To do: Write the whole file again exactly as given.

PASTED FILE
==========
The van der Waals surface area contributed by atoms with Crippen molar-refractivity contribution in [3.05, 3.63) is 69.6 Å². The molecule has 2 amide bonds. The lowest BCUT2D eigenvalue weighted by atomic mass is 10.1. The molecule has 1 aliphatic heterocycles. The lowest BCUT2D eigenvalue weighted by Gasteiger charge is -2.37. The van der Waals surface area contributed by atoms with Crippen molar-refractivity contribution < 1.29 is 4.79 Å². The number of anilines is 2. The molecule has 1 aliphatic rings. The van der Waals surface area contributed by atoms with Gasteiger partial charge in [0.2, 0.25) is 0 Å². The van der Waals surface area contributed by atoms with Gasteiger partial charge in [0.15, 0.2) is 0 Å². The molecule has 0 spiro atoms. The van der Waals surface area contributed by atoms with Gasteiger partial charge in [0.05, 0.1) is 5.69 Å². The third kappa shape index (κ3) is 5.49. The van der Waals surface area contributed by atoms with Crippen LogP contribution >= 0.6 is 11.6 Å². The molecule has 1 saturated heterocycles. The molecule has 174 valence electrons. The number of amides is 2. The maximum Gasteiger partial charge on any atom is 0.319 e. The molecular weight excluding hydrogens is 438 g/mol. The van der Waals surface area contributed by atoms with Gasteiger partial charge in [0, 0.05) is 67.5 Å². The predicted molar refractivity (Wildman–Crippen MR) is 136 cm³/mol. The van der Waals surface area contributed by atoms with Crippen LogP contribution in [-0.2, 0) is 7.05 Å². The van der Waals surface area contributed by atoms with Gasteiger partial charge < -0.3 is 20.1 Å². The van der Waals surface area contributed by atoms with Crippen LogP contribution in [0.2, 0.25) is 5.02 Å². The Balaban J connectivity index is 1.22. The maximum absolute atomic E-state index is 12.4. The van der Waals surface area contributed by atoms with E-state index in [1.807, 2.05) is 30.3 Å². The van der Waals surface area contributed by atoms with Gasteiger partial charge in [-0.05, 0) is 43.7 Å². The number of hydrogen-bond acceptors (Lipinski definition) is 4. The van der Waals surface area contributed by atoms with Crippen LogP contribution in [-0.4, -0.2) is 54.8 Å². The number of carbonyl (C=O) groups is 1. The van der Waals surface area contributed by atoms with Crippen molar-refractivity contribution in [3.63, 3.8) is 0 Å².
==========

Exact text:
The van der Waals surface area contributed by atoms with Crippen molar-refractivity contribution in [3.05, 3.63) is 69.6 Å². The molecule has 2 amide bonds. The lowest BCUT2D eigenvalue weighted by atomic mass is 10.1. The molecule has 1 aliphatic heterocycles. The lowest BCUT2D eigenvalue weighted by Gasteiger charge is -2.37. The van der Waals surface area contributed by atoms with Crippen molar-refractivity contribution < 1.29 is 4.79 Å². The number of anilines is 2. The molecule has 1 aliphatic rings. The van der Waals surface area contributed by atoms with Gasteiger partial charge in [0.2, 0.25) is 0 Å². The van der Waals surface area contributed by atoms with Gasteiger partial charge in [0.15, 0.2) is 0 Å². The molecule has 0 spiro atoms. The van der Waals surface area contributed by atoms with Gasteiger partial charge in [0.05, 0.1) is 5.69 Å². The third kappa shape index (κ3) is 5.49. The van der Waals surface area contributed by atoms with Crippen LogP contribution >= 0.6 is 11.6 Å². The molecule has 1 saturated heterocycles. The molecule has 174 valence electrons. The number of amides is 2. The maximum Gasteiger partial charge on any atom is 0.319 e. The molecular weight excluding hydrogens is 438 g/mol. The van der Waals surface area contributed by atoms with Gasteiger partial charge in [0, 0.05) is 67.5 Å². The predicted molar refractivity (Wildman–Crippen MR) is 136 cm³/mol. The van der Waals surface area contributed by atoms with Crippen LogP contribution in [-0.2, 0) is 7.05 Å². The van der Waals surface area contributed by atoms with Gasteiger partial charge < -0.3 is 20.1 Å². The van der Waals surface area contributed by atoms with Crippen LogP contribution in [0.2, 0.25) is 5.02 Å². The Balaban J connectivity index is 1.22. The maximum absolute atomic E-state index is 12.4. The van der Waals surface area contributed by atoms with E-state index in [1.807, 2.05) is 30.3 Å². The van der Waals surface area contributed by atoms with Gasteiger partial charge in [-0.05, 0) is 43.7 Å². The number of hydrogen-bond acceptors (Lipinski definition) is 4. The van der Waals surface area contributed by atoms with Crippen LogP contribution in [-0.4, -0.2) is 54.8 Å². The number of carbonyl (C=O) groups is 1. The van der Waals surface area contributed by atoms with Crippen molar-refractivity contribution in [3.63, 3.8) is 0 Å².